Title VII of the 1964 Civil Rights Act prohibits workplace discrimination. Title VII, however, prohibits only the types of discrimination identified in the statute, including race discrimination, sex discrimination, religious discrimination, and national origin discrimination. For nearly two decades, the prevailing view from the country’s federal courts, including New York’s federal appellate court (the Second Circuit), was that Title VII does not prohibit workplace discrimination based on an employee’s sexual orientation. On February 26, 2018, the Second Circuit became the second federal circuit court to reverse its prior precedent and hold that Title VII does indeed prohibit sexual orientation discrimination. Today’s Long Island employment law blog discusses the Zarda v. Altitude Express, Inc. decision.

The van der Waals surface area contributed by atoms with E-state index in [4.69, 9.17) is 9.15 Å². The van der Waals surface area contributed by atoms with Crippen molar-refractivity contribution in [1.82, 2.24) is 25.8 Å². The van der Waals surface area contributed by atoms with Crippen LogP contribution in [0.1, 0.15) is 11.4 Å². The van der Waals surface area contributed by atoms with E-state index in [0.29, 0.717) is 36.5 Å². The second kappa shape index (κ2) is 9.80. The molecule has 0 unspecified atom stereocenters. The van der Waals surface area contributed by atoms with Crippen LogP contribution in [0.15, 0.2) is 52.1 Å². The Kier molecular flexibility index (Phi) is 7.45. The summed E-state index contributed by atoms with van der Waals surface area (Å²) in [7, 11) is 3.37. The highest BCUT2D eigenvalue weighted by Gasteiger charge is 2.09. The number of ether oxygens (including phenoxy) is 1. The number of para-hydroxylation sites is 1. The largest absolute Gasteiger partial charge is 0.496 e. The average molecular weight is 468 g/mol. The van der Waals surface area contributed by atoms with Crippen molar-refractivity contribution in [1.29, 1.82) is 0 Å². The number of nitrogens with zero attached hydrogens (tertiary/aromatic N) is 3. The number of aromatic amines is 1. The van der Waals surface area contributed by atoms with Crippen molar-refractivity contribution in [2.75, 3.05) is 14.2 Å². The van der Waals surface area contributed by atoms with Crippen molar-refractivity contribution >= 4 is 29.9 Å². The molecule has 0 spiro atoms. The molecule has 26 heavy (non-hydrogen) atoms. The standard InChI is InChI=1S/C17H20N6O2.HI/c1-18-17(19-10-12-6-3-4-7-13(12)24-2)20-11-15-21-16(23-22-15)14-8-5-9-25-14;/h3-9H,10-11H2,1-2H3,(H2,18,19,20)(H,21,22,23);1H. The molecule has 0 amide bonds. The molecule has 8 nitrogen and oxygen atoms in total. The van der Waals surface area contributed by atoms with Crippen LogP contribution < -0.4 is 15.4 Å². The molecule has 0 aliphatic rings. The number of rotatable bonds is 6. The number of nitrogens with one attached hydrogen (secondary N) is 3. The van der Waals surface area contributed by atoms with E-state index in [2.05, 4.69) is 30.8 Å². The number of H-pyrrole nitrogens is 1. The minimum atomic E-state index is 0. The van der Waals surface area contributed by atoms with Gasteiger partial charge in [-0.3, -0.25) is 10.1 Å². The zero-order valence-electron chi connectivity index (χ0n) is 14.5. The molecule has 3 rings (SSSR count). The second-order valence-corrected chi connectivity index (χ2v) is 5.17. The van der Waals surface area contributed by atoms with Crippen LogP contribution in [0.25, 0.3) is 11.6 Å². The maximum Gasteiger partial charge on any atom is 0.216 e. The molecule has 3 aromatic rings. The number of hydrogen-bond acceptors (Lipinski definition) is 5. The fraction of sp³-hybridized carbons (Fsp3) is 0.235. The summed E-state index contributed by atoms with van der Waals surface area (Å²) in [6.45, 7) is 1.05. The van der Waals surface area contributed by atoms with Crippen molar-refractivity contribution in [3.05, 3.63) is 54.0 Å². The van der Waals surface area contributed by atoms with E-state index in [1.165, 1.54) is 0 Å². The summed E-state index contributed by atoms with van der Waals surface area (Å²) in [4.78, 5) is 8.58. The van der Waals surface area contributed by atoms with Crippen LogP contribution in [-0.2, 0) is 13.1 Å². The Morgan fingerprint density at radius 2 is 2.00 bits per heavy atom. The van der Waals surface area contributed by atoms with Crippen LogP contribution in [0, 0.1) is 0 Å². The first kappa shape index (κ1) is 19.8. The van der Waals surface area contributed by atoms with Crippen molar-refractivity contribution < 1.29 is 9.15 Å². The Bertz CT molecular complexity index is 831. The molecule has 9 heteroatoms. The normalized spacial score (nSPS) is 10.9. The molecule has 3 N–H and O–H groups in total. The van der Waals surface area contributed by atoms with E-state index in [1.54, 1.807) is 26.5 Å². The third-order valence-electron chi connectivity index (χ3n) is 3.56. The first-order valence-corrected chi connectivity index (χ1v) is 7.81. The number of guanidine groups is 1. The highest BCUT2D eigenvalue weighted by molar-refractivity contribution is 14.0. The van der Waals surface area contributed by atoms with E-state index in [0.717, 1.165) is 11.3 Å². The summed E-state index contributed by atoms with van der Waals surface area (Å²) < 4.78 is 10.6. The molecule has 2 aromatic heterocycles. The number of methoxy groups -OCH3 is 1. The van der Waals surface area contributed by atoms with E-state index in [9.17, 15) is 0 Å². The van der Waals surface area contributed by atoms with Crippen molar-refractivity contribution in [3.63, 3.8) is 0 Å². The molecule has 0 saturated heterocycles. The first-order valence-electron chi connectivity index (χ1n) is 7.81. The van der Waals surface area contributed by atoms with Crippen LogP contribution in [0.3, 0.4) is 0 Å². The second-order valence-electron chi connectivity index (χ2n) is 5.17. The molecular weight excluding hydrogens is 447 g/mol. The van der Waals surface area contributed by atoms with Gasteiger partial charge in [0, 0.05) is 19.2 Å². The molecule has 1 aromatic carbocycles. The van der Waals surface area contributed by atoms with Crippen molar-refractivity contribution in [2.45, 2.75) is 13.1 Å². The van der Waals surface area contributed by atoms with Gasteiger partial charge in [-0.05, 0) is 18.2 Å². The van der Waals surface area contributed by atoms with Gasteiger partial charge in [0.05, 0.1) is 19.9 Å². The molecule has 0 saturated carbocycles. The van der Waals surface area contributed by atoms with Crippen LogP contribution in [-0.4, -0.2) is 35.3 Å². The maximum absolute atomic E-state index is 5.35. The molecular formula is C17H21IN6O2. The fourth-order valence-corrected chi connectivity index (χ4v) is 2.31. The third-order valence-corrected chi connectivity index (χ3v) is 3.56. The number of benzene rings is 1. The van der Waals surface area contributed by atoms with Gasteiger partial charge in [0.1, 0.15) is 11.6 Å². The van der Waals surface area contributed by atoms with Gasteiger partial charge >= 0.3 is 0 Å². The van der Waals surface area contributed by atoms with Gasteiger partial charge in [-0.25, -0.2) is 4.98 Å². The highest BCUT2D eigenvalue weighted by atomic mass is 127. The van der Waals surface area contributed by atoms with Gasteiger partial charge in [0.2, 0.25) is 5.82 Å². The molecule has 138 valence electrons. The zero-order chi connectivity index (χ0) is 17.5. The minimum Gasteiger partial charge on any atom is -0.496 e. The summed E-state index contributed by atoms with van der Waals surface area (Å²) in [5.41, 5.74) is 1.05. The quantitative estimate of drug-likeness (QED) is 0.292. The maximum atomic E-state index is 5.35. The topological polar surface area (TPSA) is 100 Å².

The Background of Zarda and Sexual Orientation Discrimination Law in New York
Zarda stems from an employer’s termination of a sky-diving instructor from Long Island in 2010, soon after the employee disclosed his sexual orientation. The District Court and then the Second Circuit initially ruled against the sky-diving instructor, holding that the Courts’ prior decisions interpreting Title VII required ruling that Title VII’s prohibitions do not include sexual orientation discrimination.